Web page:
Douglas is a qualified primary school teacher with a Masters in Psychology. As well as working as a behavior therapist with children with developmental disabilities, Douglas has most recently lectured at the tertiary level with a focus on Developmental Psychology and Early Childhood Education. He now manages ICPS’s Children’s Safety Studies; research regarding the participation of children and young people in safeguarding research and the capabilities of staff and volunteers to keep children safe.
Oral Paper: Children’s perceptions of safety and well-being.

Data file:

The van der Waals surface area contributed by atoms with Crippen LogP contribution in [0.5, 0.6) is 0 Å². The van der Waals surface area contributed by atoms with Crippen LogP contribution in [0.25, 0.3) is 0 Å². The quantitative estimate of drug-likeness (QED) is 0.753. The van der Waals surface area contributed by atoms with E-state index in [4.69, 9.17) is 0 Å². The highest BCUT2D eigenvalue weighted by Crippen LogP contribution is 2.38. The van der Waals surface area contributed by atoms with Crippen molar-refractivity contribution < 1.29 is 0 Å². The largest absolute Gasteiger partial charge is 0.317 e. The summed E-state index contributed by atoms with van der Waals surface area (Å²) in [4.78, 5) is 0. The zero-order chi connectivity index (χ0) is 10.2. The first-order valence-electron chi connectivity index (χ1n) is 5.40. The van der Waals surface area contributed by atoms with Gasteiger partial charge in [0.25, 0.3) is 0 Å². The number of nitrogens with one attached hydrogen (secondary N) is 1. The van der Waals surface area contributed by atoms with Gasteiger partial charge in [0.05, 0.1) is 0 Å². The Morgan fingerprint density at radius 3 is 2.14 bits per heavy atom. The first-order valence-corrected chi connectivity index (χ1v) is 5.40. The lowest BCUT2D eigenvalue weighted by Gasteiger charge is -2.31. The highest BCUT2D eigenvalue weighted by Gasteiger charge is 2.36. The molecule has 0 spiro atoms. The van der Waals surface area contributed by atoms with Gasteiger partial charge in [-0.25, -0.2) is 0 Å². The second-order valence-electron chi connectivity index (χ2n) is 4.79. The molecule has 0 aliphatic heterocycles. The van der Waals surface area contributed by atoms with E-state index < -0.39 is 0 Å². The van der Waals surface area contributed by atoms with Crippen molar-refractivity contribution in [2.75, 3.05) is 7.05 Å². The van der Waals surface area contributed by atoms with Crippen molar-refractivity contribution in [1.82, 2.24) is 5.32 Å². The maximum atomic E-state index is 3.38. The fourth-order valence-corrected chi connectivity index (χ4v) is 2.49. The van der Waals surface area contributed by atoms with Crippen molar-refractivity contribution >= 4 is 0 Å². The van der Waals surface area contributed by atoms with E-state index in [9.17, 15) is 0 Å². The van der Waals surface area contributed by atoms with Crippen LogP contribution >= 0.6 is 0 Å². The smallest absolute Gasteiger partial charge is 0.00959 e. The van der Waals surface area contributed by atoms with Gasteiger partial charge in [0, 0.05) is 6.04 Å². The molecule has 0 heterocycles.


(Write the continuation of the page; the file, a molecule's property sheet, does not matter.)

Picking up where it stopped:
Children’s safety and wellbeing have continued to receive increased research and policy driven attention both in Australia and internationally. Previous research has found a correlation between children’s wellbeing and their perceptions of general safety; however, a dearth of literature has examined whether young people’s perceptions of safety related to grooming and unsafe interactions with adults and peer in youth-serving organisations relates to children’s self-reported wellbeing. In light of the recent Royal Commission into Institutional Responses to Child Sexual Abuse, the development of a measure of young people’s perceptions of institutional safety has allowed for an examination of this relationship. A sample of young people (N = 267) aged between 10 and 17 involved in an Australian based children’s welfare organisation responded online to the Australian Safe Kids and Young People survey. Significant correlations between all the subscales of the safety questions and wellbeing were apparent in this particular sample. Early findings from this initial sample indicate that the well-being of young people involved in child-welfare organisations is associated with their perceptions of safety, confidence in adults in youth-serving organisations and a lack of barriers to disclosing potential abuse. These findings however need to be corroborated with a broader sample of young people involved in a range of organisation types (such as schools, sports clubs and youth development organisations). Implications of the findings relate to how youth-serving organisations implement training and update policies related to children’s safety, measure the effect of these strategies on young people’s perceptions of safety, and the effect on children’s wellbeing.